“As a member of the Women for Trump national advisory board… it is not lost on me how this administration and our president has promoted and empowered women,” Comfort said. “President Trump has appointed record numbers of women to senior positions and his policies have helped women advance financially.”
Other words of support for the state party endorsing Trump came from Lancaster County Committeeman Bryant Glick, who also seconded the nomination, by thanking Trump for his tax reform bill and called himself the “Democratic Party’s worst nightmare” since he said he is a “god fearing, gun carrying, pro-life conservative young latino with a job” who supports Trump. Trump 2020 Campaign Manager Brad Parscale provided words of thanks to the PAGOP for their endorsement of Trump through a prerecorded video, pushing the importance of passing Trump’s proposed trade deals that he said will help Pennsylvanians and called the upcoming election a “fight for freedom.”
Pennsylvania’s newest member of Congress, Fred Keller, provided the Congressional report to the state party meeting. He said that despite the Democrats having control of the House, he believes the GOP members of Pennsylvania’s Congressional delegation are making progress in advancing Trump’s agenda, and said he was optimistic that the USMCA would be passed in October.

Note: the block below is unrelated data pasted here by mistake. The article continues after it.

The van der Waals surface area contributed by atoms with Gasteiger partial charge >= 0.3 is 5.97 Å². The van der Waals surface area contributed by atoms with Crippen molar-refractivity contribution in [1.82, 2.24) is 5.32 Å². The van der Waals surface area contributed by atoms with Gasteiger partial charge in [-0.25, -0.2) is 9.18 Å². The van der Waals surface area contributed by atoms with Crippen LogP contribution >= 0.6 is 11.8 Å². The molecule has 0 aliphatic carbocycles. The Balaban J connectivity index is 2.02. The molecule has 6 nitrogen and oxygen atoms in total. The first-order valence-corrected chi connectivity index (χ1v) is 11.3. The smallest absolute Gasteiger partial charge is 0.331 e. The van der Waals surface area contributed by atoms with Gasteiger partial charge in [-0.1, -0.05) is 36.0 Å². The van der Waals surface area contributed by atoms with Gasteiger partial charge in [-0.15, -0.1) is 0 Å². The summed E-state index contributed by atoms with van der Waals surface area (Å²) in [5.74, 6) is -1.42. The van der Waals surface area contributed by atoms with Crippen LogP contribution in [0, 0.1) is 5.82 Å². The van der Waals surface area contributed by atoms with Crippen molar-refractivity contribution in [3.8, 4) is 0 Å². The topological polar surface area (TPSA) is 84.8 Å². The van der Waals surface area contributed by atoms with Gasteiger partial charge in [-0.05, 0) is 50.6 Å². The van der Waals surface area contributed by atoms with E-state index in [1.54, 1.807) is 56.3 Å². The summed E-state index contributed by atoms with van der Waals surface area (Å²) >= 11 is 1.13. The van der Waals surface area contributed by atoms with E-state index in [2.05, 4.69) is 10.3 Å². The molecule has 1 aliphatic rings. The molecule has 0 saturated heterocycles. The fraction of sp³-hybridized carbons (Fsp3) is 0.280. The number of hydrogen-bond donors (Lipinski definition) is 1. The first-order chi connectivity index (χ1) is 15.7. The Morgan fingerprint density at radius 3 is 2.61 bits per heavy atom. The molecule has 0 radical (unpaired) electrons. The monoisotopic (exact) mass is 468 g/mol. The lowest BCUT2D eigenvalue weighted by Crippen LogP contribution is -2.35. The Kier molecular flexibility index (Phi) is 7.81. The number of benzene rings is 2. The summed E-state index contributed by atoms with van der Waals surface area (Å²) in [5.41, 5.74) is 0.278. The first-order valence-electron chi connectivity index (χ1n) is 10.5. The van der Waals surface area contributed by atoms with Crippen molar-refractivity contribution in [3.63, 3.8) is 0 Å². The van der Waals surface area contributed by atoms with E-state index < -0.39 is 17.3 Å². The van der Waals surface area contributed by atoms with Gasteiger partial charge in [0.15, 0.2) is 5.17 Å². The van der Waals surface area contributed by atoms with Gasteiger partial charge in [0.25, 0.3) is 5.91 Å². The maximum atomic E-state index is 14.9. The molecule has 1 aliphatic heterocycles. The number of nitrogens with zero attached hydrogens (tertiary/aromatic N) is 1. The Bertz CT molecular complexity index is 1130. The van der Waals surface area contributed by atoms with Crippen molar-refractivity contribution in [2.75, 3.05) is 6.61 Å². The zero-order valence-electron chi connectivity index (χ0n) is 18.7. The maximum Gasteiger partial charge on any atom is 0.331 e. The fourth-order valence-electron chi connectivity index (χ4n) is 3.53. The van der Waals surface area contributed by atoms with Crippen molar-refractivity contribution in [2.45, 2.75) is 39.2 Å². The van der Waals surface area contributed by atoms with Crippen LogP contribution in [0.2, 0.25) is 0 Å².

The Republican Party lost their majority of the U.S. House in the 2018 election and also lost seats in Pennsylvania, partly due to the newly drawn Congressional maps, but Keller said he believes that winning back the House in 2020 was attainable. He pointed to the GOP being 3-0 in Congressional special elections this year, although all three districts supported Trump in 2016.
Keller also offered words of criticism to those who don’t support the president by saying they don’t understand him.
“That’s the problem with the people who don’t support our President,” Keller said. “They don’t take him seriously, they take him literally. We, the people that understand what good government is, what the president is like, we take him seriously, not literally. That’s a big difference.”
Providing updates on Harrisburg related news was House Speaker Mike Turzai (R-Allegheny) and state Sen. Scott Martin (R-Lancaster).
Turzai’s fifteen minute plus address touched on a wide variety of topics that ultimately led back to crediting the GOP majority in the state House for different accomplishments and fighting off raising taxes.